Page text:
She talks or shouts almost all the time when we are at home or in a group of loud people. She likes to add her noise to the hubbub. She also might think she’s a lion. She growls. A lot. :)

She’s in 6-9 month clothes and is always super adorable. :)

**The last four pictures were taken by my lovely sister-in-law, Sandra!**

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Grace and Marshmallows – My Messy Beautiful.

As a mom of two littles, bedtime, the time my children are asleep, is like the last swirl of hot chocolate in my favorite mug. Extra creamy, rich and chocolate-y. With a touch of personality.

Lovely. Sweet. Relaxing.

Bedtime is the goal. The countdown. When the two year old is already whining at 4 pm and naptime is over the clock starts ticking extra loud.

Tick. Tick. Tick.

You can try your best to revive what’s left of your urge to “appreciate” your child and “live in the moment” (my “moment” has too many decibels in it, can I have a refund?), with little to show for your effort:

Ok. Let’s have a snack… *insert dying animal noises here*

No? Ok… Water? *the screeching tires version of two year old yells*

Ok, then… I don’t know what you want….what do I want?

Retail therapy? Yes. Sound good to me.

You want to go in the car, baby? Yeah! He says in a pitiful voice and then proceeds to run to the front door.

He throws a minor hissyragetantrum when he can’t open it and then is completely devastated when we walk a few more miles in the house while I gather shoes, jackets, blankets, clean diapers and other accoutrements necessary for a quick trip to the store these days.

We spend a few minutes going back and forth between the door and almost to the car to the tune of his horror and freaking out before we finally set out.

A happy trio.

A minor meltdown occurs in the parking lot because of a miscommunication regarding the car’s destination. I thought I had specified the store to buy some flowers and the two year old was sure I’d promised him books at the library… But since I am the mommy and we were already there, flowers won and were soon placed in the cart with him as a conciliatory prize. We successfully completed our shopping trip to fill the flowerpot on our shady front porch (Will the flowers live? Ummm. Hopefully?) and bought our way an hour and a half closer to bedtime.

Luckily, when we got home, Ranger’s buddy (the son of some friends’ comes to hang out with us for a couple hours weekly) was there or I might have had a mini rage-monster on my hands while I made dinner.

But since it was the Evening of the Meltdown Ranger honored the occasion by bursting into heartbroken tears when I tried to put him in his highchair.
Alas. He wanted to play no matter how hungry and irrational he might be. Instead of listening to the wailing we had a picnic in the grass. Dinner negotiated. Ranger ran to me for bites. They played.
I ate. Bounced the baby. Broke up disputes. Fed the baby. And on. Until the friend left. Then desperation set in and we read books and watched Netflix until the long awaited hour arrived. And that is the truth of the matter.

I’d stopped counting down the hours, luckily, but the minutes were beginning to wear.

Ali would be almost asleep enough to set in her crib and then Ranger would go for a Forbidden Item and I’d have to get up to Enforce the Law…and we’d be back to square one.

The bedtime fight can be long, but eventually they will sleep. And then comes the happy prize of a few semi-uninterrupted minutes. Tonight mine consists of a handful of dark chocolate chips …oh but, if I have to be honest..maybe that became three handfuls (I’ll let you believe I have small hands). Mmmm. And The Proposal. Because my husband is out of town. And because Sandra Bullock + Ryan Reynolds = well, I’m not sure, but in the movie, hilarity (with a little bit of semi-believable romance).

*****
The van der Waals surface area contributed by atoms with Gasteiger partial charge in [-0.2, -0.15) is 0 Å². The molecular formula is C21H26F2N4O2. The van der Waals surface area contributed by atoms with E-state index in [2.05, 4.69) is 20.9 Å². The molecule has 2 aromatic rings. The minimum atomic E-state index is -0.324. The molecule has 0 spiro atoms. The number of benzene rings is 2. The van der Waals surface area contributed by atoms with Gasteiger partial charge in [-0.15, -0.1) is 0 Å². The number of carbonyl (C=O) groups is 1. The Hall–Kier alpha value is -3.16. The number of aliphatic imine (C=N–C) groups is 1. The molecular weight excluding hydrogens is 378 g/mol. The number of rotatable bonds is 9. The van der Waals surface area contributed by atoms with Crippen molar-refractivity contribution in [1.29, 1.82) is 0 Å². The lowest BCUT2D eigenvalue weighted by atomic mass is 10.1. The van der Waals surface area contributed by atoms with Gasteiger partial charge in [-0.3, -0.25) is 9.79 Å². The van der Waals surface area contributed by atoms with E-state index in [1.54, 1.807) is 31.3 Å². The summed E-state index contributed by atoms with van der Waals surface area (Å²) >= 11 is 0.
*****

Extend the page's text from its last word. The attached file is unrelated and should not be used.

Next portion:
And their beauty is only marred by the crayon marks on my computer screen.

I made it: Bedtime.

But why is bedtime so often the highlight of the day? It tends to be the goal I’m running towards: just make it through this day. It’s not because I don’t enjoy my kids. It’s just the wear of being constantly on call and not being able to do everything I want to do.

The job is an all day task, but it always seems like I should be able to fit more loving, and doing, and being significant to the world into the cracks. At this point with two babies, the extra space is limited and I should really just fill it in with grace and marshmallows to the greater good of mankind.

I’m sure there is a balance somewhere, but for now I’m going to let myself enjoy bedtime and enjoy the day as much as seems sane. That’s enough balance for me.

I’m just going to accept it as a part of mothering little ones.

Bedtime is welcome.

Babies are loved.

But I am just glad they need more hours of sleep than I do!


Grace and marshmallows, people. That seems like a cushy landing place, doesn’t it?

This essay and I are part of the Messy, Beautiful Warrior Project — To learn more and join us, CLICK HERE! And to learn about the New York Times Bestselling Memoir Carry On Warrior: The Power of Embracing Your Messy, Beautiful Life, just released in paperback, CLICK HERE!



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Books for the Journey: My Two Year Old Loves…


It’s been a while since I’ve shared some of Ranger’s favorite books. I think he was nine months old the last time and would only sit through a few pages. His taste and attention span has changed quite a bit.

He loves most books and would make me read to him all day every day if he had his druthers. The trick is finding books we both like. Here are a few of his current (and mommy-approved) obsessions:

The Cat in the Hat Comes Back by Dr. Seuss – He likes the VOOM at the end of the book. And somehow he sits through the whole thing. I think the cats named by the letters of the Alphabet help to draw him in. I like this book because of the interesting ways you can interpret the plot. If you think of the Cat being like a critique of the government the story gets a whole new spin.